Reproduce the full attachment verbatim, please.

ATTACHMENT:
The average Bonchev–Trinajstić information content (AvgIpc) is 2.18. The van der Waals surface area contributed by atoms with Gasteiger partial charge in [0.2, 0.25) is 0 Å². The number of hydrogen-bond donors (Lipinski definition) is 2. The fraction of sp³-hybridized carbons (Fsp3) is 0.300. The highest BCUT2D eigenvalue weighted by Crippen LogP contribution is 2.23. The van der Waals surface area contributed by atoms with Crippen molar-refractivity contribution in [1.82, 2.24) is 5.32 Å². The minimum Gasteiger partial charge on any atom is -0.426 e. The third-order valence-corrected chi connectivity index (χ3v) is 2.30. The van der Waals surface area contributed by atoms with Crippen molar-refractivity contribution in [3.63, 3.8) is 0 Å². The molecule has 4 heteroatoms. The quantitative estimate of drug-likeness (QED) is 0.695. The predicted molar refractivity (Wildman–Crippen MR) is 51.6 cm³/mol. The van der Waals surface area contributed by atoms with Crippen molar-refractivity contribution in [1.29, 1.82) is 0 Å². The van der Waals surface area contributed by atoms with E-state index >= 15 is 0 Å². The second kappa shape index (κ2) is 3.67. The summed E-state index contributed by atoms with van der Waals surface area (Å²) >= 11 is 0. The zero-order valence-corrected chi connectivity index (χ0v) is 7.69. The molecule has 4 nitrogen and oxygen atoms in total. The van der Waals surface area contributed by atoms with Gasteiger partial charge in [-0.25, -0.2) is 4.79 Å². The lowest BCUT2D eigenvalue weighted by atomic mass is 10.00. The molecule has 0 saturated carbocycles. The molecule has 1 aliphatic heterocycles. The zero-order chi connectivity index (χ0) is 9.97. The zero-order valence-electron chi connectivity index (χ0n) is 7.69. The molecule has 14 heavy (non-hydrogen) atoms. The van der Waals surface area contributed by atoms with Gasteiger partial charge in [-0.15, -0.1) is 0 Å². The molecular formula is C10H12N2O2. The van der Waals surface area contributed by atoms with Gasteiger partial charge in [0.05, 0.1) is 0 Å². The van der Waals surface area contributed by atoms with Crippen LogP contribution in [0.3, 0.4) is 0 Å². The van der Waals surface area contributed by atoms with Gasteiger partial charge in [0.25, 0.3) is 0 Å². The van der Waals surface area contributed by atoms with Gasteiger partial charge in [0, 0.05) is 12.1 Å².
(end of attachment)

The average Bonchev–Trinajstić information content (AvgIpc) is 2.18. The van der Waals surface area contributed by atoms with Gasteiger partial charge in [0.2, 0.25) is 0 Å². The number of hydrogen-bond donors (Lipinski definition) is 2. The fraction of sp³-hybridized carbons (Fsp3) is 0.300. The highest BCUT2D eigenvalue weighted by Crippen LogP contribution is 2.23. The van der Waals surface area contributed by atoms with Crippen molar-refractivity contribution in [1.82, 2.24) is 5.32 Å². The minimum Gasteiger partial charge on any atom is -0.426 e. The third-order valence-corrected chi connectivity index (χ3v) is 2.30. The van der Waals surface area contributed by atoms with Crippen molar-refractivity contribution in [3.63, 3.8) is 0 Å². The molecule has 4 heteroatoms. The quantitative estimate of drug-likeness (QED) is 0.695. The predicted molar refractivity (Wildman–Crippen MR) is 51.6 cm³/mol. The van der Waals surface area contributed by atoms with Crippen molar-refractivity contribution in [1.29, 1.82) is 0 Å². The van der Waals surface area contributed by atoms with E-state index >= 15 is 0 Å². The second kappa shape index (κ2) is 3.67. The summed E-state index contributed by atoms with van der Waals surface area (Å²) >= 11 is 0. The zero-order valence-corrected chi connectivity index (χ0v) is 7.69. The molecule has 4 nitrogen and oxygen atoms in total. The van der Waals surface area contributed by atoms with Gasteiger partial charge in [-0.25, -0.2) is 4.79 Å². The lowest BCUT2D eigenvalue weighted by atomic mass is 10.00. The molecule has 0 saturated carbocycles. The molecule has 1 aliphatic heterocycles. The zero-order chi connectivity index (χ0) is 9.97. The zero-order valence-electron chi connectivity index (χ0n) is 7.69. The molecule has 14 heavy (non-hydrogen) atoms. The van der Waals surface area contributed by atoms with Gasteiger partial charge in [-0.15, -0.1) is 0 Å². The molecular formula is C10H12N2O2. The van der Waals surface area contributed by atoms with Gasteiger partial charge in [0.05, 0.1) is 0 Å². The van der Waals surface area contributed by atoms with Crippen LogP contribution in [0.3, 0.4) is 0 Å². The van der Waals surface area contributed by atoms with Gasteiger partial charge in [0.25, 0.3) is 0 Å². The van der Waals surface area contributed by atoms with Gasteiger partial charge in [0, 0.05) is 12.1 Å².